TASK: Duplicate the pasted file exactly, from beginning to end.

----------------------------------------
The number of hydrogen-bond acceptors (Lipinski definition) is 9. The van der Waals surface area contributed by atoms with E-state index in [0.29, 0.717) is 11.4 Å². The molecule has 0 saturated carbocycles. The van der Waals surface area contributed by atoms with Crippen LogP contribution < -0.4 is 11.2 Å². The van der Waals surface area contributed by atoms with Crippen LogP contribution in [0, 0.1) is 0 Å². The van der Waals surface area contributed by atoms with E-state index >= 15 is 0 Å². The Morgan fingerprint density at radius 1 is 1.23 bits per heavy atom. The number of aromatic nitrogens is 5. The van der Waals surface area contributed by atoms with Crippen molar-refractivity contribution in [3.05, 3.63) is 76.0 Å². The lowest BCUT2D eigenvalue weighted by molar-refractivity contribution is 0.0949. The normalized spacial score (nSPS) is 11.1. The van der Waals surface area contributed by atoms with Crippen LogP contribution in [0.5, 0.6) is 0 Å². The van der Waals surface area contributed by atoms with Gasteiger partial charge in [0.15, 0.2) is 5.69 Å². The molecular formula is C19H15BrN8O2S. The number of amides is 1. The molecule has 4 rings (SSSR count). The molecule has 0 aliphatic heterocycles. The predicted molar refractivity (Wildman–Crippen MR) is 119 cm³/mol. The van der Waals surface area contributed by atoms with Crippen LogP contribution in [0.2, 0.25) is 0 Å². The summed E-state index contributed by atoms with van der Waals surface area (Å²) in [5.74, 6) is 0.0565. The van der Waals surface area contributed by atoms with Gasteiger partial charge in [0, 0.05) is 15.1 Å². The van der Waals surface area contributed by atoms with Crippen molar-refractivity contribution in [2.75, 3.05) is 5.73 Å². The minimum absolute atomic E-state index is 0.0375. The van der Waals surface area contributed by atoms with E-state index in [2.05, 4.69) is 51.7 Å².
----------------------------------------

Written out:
The number of hydrogen-bond acceptors (Lipinski definition) is 9. The van der Waals surface area contributed by atoms with E-state index in [0.29, 0.717) is 11.4 Å². The molecule has 0 saturated carbocycles. The van der Waals surface area contributed by atoms with Crippen LogP contribution < -0.4 is 11.2 Å². The van der Waals surface area contributed by atoms with Crippen LogP contribution in [0, 0.1) is 0 Å². The van der Waals surface area contributed by atoms with E-state index >= 15 is 0 Å². The Morgan fingerprint density at radius 1 is 1.23 bits per heavy atom. The number of aromatic nitrogens is 5. The van der Waals surface area contributed by atoms with Crippen molar-refractivity contribution in [3.05, 3.63) is 76.0 Å². The lowest BCUT2D eigenvalue weighted by molar-refractivity contribution is 0.0949. The normalized spacial score (nSPS) is 11.1. The van der Waals surface area contributed by atoms with Crippen LogP contribution in [0.5, 0.6) is 0 Å². The van der Waals surface area contributed by atoms with Gasteiger partial charge in [0.15, 0.2) is 5.69 Å². The molecular formula is C19H15BrN8O2S. The number of amides is 1. The molecule has 4 rings (SSSR count). The molecule has 0 aliphatic heterocycles. The predicted molar refractivity (Wildman–Crippen MR) is 119 cm³/mol. The van der Waals surface area contributed by atoms with Crippen LogP contribution in [0.2, 0.25) is 0 Å². The summed E-state index contributed by atoms with van der Waals surface area (Å²) in [5.74, 6) is 0.0565. The van der Waals surface area contributed by atoms with Gasteiger partial charge in [0, 0.05) is 15.1 Å². The van der Waals surface area contributed by atoms with Crippen molar-refractivity contribution in [2.75, 3.05) is 5.73 Å². The minimum absolute atomic E-state index is 0.0375. The van der Waals surface area contributed by atoms with E-state index in [2.05, 4.69) is 51.7 Å².